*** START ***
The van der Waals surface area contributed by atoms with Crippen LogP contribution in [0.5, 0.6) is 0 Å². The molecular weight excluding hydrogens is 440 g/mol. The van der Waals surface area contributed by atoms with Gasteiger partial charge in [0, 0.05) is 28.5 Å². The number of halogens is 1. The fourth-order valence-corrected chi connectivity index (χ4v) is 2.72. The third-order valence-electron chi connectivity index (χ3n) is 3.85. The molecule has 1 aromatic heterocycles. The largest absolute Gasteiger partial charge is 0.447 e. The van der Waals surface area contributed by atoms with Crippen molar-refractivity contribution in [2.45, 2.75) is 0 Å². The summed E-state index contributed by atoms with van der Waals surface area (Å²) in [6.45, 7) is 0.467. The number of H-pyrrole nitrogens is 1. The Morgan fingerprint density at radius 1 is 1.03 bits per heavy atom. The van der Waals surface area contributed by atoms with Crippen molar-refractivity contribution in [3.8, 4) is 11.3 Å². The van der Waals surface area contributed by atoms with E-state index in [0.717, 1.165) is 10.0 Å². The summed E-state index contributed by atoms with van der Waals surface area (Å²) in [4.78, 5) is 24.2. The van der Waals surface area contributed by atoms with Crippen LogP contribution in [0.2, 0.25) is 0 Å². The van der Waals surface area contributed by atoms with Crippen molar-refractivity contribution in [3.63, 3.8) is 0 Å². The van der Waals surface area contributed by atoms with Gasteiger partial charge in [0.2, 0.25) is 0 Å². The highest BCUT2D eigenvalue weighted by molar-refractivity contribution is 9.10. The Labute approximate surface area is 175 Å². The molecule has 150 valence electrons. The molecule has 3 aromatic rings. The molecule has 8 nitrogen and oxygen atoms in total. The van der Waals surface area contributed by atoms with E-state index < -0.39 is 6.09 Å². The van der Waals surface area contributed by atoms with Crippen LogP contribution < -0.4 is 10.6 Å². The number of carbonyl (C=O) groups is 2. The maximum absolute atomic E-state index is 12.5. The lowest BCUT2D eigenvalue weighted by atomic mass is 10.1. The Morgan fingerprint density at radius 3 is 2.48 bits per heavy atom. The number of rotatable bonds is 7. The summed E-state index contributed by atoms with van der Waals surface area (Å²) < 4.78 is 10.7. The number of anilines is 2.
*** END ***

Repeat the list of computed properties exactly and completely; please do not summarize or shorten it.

The van der Waals surface area contributed by atoms with Crippen LogP contribution in [0.5, 0.6) is 0 Å². The molecular weight excluding hydrogens is 440 g/mol. The van der Waals surface area contributed by atoms with Gasteiger partial charge in [0, 0.05) is 28.5 Å². The number of halogens is 1. The fourth-order valence-corrected chi connectivity index (χ4v) is 2.72. The third-order valence-electron chi connectivity index (χ3n) is 3.85. The molecule has 1 aromatic heterocycles. The largest absolute Gasteiger partial charge is 0.447 e. The van der Waals surface area contributed by atoms with Crippen molar-refractivity contribution in [2.45, 2.75) is 0 Å². The summed E-state index contributed by atoms with van der Waals surface area (Å²) in [6.45, 7) is 0.467. The number of H-pyrrole nitrogens is 1. The Morgan fingerprint density at radius 1 is 1.03 bits per heavy atom. The van der Waals surface area contributed by atoms with Crippen molar-refractivity contribution in [3.8, 4) is 11.3 Å². The van der Waals surface area contributed by atoms with E-state index in [0.717, 1.165) is 10.0 Å². The summed E-state index contributed by atoms with van der Waals surface area (Å²) in [4.78, 5) is 24.2. The van der Waals surface area contributed by atoms with Crippen LogP contribution in [0.2, 0.25) is 0 Å². The van der Waals surface area contributed by atoms with Crippen molar-refractivity contribution in [3.63, 3.8) is 0 Å². The van der Waals surface area contributed by atoms with Gasteiger partial charge in [0.2, 0.25) is 0 Å². The highest BCUT2D eigenvalue weighted by molar-refractivity contribution is 9.10. The Labute approximate surface area is 175 Å². The molecule has 150 valence electrons. The molecule has 3 aromatic rings. The molecule has 8 nitrogen and oxygen atoms in total. The van der Waals surface area contributed by atoms with E-state index < -0.39 is 6.09 Å². The van der Waals surface area contributed by atoms with Crippen LogP contribution < -0.4 is 10.6 Å². The number of carbonyl (C=O) groups is 2. The maximum absolute atomic E-state index is 12.5. The lowest BCUT2D eigenvalue weighted by atomic mass is 10.1. The Morgan fingerprint density at radius 3 is 2.48 bits per heavy atom. The number of rotatable bonds is 7. The summed E-state index contributed by atoms with van der Waals surface area (Å²) < 4.78 is 10.7. The number of anilines is 2.